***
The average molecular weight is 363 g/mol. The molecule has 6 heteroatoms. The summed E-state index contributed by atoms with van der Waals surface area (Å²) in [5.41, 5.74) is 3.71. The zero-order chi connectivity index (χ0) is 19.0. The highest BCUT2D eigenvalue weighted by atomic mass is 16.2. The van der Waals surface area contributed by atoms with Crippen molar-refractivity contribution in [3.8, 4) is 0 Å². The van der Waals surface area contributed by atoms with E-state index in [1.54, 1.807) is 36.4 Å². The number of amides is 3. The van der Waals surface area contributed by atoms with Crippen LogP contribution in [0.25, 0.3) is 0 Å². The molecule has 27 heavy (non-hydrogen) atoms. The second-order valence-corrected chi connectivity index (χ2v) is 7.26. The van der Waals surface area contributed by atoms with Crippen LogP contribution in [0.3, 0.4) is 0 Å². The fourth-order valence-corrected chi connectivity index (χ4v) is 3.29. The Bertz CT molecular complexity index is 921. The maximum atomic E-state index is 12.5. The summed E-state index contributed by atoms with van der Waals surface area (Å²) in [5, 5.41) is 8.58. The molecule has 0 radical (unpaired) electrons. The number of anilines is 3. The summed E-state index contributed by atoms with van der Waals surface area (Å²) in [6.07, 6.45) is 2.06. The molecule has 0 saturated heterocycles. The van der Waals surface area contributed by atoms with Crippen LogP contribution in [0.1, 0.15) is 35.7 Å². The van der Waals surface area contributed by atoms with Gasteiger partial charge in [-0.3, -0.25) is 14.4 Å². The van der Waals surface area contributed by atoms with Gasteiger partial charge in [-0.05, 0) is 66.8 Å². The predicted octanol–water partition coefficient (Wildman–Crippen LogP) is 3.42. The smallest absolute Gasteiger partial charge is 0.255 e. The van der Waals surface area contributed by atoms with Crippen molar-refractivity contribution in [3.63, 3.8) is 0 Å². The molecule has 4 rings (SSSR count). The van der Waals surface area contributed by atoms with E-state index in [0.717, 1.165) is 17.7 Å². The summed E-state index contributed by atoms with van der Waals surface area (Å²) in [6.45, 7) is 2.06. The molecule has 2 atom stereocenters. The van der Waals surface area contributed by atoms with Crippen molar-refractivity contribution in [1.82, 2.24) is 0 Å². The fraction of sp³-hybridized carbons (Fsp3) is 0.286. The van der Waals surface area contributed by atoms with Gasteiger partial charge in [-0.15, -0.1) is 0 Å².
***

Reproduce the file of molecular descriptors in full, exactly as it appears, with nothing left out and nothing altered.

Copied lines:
The average molecular weight is 363 g/mol. The molecule has 6 heteroatoms. The summed E-state index contributed by atoms with van der Waals surface area (Å²) in [5.41, 5.74) is 3.71. The zero-order chi connectivity index (χ0) is 19.0. The highest BCUT2D eigenvalue weighted by atomic mass is 16.2. The van der Waals surface area contributed by atoms with Crippen molar-refractivity contribution in [3.8, 4) is 0 Å². The van der Waals surface area contributed by atoms with E-state index in [1.54, 1.807) is 36.4 Å². The number of amides is 3. The van der Waals surface area contributed by atoms with Crippen LogP contribution in [0.25, 0.3) is 0 Å². The molecule has 27 heavy (non-hydrogen) atoms. The second-order valence-corrected chi connectivity index (χ2v) is 7.26. The van der Waals surface area contributed by atoms with Crippen LogP contribution in [0.3, 0.4) is 0 Å². The fourth-order valence-corrected chi connectivity index (χ4v) is 3.29. The Bertz CT molecular complexity index is 921. The maximum atomic E-state index is 12.5. The summed E-state index contributed by atoms with van der Waals surface area (Å²) in [5, 5.41) is 8.58. The molecule has 0 radical (unpaired) electrons. The number of anilines is 3. The summed E-state index contributed by atoms with van der Waals surface area (Å²) in [6.07, 6.45) is 2.06. The molecule has 0 saturated heterocycles. The van der Waals surface area contributed by atoms with Crippen LogP contribution in [0.1, 0.15) is 35.7 Å². The van der Waals surface area contributed by atoms with Gasteiger partial charge in [-0.3, -0.25) is 14.4 Å². The van der Waals surface area contributed by atoms with Gasteiger partial charge in [-0.05, 0) is 66.8 Å². The predicted octanol–water partition coefficient (Wildman–Crippen LogP) is 3.42. The smallest absolute Gasteiger partial charge is 0.255 e. The van der Waals surface area contributed by atoms with Crippen molar-refractivity contribution in [3.63, 3.8) is 0 Å². The molecule has 4 rings (SSSR count). The van der Waals surface area contributed by atoms with E-state index in [0.717, 1.165) is 17.7 Å². The summed E-state index contributed by atoms with van der Waals surface area (Å²) in [6.45, 7) is 2.06. The molecule has 2 atom stereocenters. The van der Waals surface area contributed by atoms with Crippen molar-refractivity contribution in [1.82, 2.24) is 0 Å². The fraction of sp³-hybridized carbons (Fsp3) is 0.286. The van der Waals surface area contributed by atoms with Gasteiger partial charge in [-0.15, -0.1) is 0 Å².